A week or so ago a project was launched on KickStarter which aims to create a new LEGO parts trading website.
It could be argued that there is a perfectly good platform already for buying and selling LEGO but, it has to be said, it is a little dated, and unfortunately has suffered from a lack of investment and development recently.
I would also argue that to the new or casual LEGO buyer, working out how to actually use the existing site is very daunting. It's OK for you and I who have been using it for 10+ years but imagine if you stumbled across it for the first time today, what would your opinion of it be?
It's also incredibly difficult to perform certain tasks on the site, like take a list of parts you want, perhaps to make a model that someone else has designed or to reconstruct an old official set, and then work out the most efficient and cheapest way to buy them. Or find out what the cheapest minifig available is. Or know, before you place your binding order, how much the seller is going to charge for postage and other fees. Sure, they can be done, but it's hard work. The site is extremely functional for sellers, but not so much for buyers and, surely, that's the wrong way round.
TheBrickStop aims to address these, and other issues. You can read the proposal, and watch a video about it, on its KickStarter page.
One of the features they are proposing is to have zero selling fees. That sounds great, doesn't it, particularly if you're a seller, but it does of course mean they'll need to raise revenues in other ways, mainly by selling advertising it seems, which for everyone else could soon get annoying (that's why you all love Brickset, right, because it has very little advertising!). It also means that the site itself won't be able to operate an affiliate scheme and thus probably won't get marketing assistance from established sites, like Brickset, which could result in a very slow takeup of buyers and sellers.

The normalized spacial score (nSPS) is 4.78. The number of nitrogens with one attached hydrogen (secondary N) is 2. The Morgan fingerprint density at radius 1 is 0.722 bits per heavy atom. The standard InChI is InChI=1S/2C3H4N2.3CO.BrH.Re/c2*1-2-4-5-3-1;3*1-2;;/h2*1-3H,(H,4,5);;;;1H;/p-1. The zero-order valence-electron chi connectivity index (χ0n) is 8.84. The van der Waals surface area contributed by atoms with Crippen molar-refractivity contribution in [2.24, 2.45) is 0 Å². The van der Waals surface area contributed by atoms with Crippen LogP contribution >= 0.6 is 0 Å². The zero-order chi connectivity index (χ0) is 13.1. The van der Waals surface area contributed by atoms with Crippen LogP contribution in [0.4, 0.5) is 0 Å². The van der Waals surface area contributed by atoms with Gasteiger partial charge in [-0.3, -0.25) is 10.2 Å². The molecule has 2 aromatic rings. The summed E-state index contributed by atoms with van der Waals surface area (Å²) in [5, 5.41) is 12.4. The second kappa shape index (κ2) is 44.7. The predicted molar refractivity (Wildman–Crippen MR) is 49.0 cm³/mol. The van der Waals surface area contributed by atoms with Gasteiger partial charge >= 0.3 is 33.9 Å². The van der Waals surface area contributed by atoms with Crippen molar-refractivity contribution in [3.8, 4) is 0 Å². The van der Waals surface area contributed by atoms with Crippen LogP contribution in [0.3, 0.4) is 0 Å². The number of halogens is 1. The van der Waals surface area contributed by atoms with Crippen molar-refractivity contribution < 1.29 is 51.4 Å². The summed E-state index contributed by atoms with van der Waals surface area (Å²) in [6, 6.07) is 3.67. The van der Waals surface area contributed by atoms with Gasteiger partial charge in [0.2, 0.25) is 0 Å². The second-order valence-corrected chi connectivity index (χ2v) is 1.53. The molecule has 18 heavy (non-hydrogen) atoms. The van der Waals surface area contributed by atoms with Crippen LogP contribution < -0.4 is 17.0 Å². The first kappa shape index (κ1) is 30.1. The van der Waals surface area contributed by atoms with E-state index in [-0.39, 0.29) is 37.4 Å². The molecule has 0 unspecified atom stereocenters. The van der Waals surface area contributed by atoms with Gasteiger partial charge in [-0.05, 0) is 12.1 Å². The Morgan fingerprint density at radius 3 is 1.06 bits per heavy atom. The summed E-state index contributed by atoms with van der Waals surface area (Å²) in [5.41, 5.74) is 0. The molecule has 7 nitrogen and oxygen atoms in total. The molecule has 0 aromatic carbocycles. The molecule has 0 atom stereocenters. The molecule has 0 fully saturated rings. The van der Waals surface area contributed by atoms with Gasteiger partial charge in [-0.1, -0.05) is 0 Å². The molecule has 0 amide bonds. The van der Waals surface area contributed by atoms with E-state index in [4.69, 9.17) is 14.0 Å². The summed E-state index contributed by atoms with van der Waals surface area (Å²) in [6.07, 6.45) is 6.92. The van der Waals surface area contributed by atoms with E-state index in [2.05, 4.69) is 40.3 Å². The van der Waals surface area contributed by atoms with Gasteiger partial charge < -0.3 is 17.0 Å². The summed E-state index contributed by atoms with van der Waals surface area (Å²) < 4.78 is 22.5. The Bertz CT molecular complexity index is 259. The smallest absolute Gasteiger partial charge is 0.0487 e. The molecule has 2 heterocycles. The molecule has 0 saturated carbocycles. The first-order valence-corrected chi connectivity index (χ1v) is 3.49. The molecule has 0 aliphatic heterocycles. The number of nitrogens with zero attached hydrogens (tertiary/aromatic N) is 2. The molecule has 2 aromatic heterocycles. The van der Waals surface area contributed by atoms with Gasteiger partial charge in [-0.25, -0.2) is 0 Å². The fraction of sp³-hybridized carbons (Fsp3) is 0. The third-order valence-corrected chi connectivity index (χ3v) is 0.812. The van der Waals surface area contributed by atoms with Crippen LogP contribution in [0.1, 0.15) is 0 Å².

Needless to say, there is some concerned discussion going on at the other site about having a competitor, but from what I can gather they (at least, those that are vocal in the community there) are largely dismissive and are planning on resting on their laurels, safe in the knowledge that they have a huge user base, a mass of data, and a well established website, all of which will take some beating. That sounds a bit dangerous to me...
Competition in any marketplace is a good thing, so although I have a few reservations about the proposals, I welcome this initiative and I encourage you to read the proposal and pledge your support if you do too.
I'd be very interested to hear what you think about it in the comments.
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